In his portfolio, Howell praised school and division administrators for encouraging innovation at every level.

“We are encouraged to innovate in the classroom and keep our classes fresh and engaging,” Howell said. “I have worked places where the folks at the highest levels have said the same things, but then crushed our efforts when we were being too ‘radical’ even though our data showed success. It is a breath of fresh air to work somewhere we are actually allowed and supported when we do what is asked of us.”

Superintendent Doug Straley applauded the work of Osborne, Howell, and the entire group of honorees for their heroic efforts this year.

“Especially this school year, we have seen how valuable our educators are to this community,” Straley said. “You get to hear stories about how members of our staff are changing the lives of their students. I always say that people are your most valuable resource, and we have a team full of incredible people here in Louisa County. I’m just so proud of each one of them and it’s an honor to be their superintendent.”

“Our school division takes so much pride in the hard work of our team members, and these 13 individuals demonstrate what it means to truly love your job,” said Louisa County School Board Chairman Greg Strickland. “They are such a positive influence on those around them, and it’s hard to put into words how valuable that is. They are truly superheroes.”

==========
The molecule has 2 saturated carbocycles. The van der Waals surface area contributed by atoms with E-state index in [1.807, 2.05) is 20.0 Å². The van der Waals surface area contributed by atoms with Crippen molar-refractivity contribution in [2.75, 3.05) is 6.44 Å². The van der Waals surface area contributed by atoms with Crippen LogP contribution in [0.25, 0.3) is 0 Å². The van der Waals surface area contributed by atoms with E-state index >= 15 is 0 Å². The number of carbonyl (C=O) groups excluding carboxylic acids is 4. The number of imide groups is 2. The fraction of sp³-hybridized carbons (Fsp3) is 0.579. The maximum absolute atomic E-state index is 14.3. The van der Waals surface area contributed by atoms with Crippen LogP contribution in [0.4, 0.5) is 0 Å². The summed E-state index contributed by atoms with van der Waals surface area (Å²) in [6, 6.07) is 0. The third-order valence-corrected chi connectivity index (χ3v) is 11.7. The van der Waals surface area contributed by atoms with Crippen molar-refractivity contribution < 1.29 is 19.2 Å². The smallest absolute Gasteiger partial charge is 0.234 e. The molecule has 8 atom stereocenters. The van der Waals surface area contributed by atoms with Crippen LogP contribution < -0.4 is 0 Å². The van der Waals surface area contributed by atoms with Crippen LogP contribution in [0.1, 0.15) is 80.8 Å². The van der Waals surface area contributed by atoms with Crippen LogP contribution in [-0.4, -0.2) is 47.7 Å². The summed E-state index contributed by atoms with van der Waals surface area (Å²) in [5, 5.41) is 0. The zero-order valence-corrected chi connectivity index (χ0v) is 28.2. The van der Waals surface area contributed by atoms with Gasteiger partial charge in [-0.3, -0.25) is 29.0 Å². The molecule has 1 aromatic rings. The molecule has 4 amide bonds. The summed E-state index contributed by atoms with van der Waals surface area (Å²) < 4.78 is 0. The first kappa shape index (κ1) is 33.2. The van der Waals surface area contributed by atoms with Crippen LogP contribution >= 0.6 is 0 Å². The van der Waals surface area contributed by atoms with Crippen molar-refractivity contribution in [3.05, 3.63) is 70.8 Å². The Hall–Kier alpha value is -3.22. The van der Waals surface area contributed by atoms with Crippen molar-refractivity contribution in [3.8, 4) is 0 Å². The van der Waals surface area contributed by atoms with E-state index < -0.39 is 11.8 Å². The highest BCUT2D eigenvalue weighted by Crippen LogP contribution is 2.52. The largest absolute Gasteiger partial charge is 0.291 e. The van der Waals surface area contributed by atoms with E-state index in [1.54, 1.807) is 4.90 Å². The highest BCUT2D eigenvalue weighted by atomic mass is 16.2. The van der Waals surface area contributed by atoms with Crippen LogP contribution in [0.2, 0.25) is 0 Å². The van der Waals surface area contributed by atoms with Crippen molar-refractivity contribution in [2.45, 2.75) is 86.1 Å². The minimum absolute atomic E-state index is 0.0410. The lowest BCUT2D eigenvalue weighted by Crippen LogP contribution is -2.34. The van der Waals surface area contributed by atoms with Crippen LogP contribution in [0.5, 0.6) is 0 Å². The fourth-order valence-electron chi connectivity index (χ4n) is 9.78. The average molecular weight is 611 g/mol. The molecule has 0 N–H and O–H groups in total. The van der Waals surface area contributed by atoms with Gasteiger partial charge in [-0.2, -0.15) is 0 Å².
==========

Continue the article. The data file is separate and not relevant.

The school-level MVPs who were honored May 5 include:

Jouett Elementary School: Virginia Staudinger, instructional assistant

Moss-Nuckols Elementary School: Tabatha Smith, nurse

Thomas Jefferson Elementary School: Dawn Lipscomb, instructional assistant

Trevilians Elementary School: Carolyn Johnson instructional assistant

Louisa County Middle School: Karen Cassell, instructional assistant

Louisa County High School: Jessica Osborne, cafeteria manager

Central Office and Operations: Harriet Thurston, administrative assistant

The school-level educators of the year who were honored include:

Jouett Elementary School: Elizabeth Burchell, math resource teacher

Moss-Nuckols Elementary School: Amanda Hurd, technology coach

Thomas Jefferson Elementary School: Allison Waggy, reading resource teacher

Trevilians Elementary School: Megan Barrett, fourth-grade teacher

Louisa County Middle School: Kate Straley, technology coach

Louisa County High School: Ben Howell, culinary arts teacher

Louisa County Public Schools would like to thank The William A. Cooke Foundation and Old Dominion Insurance & Investments in Winchester for sponsoring the MVP Awards process.   

The Wallace L. Tingler Award is named after Wallace “Chuck” Tingler, a longtime member of the Louisa Education Foundation. Tingler also assisted the Louisa County community through his philanthropic efforts while serving as board chairman for the William A. Cooke Foundation and William A. Cooke, Inc. The William G. Thomas Award is named after Dr. William Thomas, who served as the superintendent for Louisa County Public Schools for 11 years. 

Contributed by Louisa County Public Schools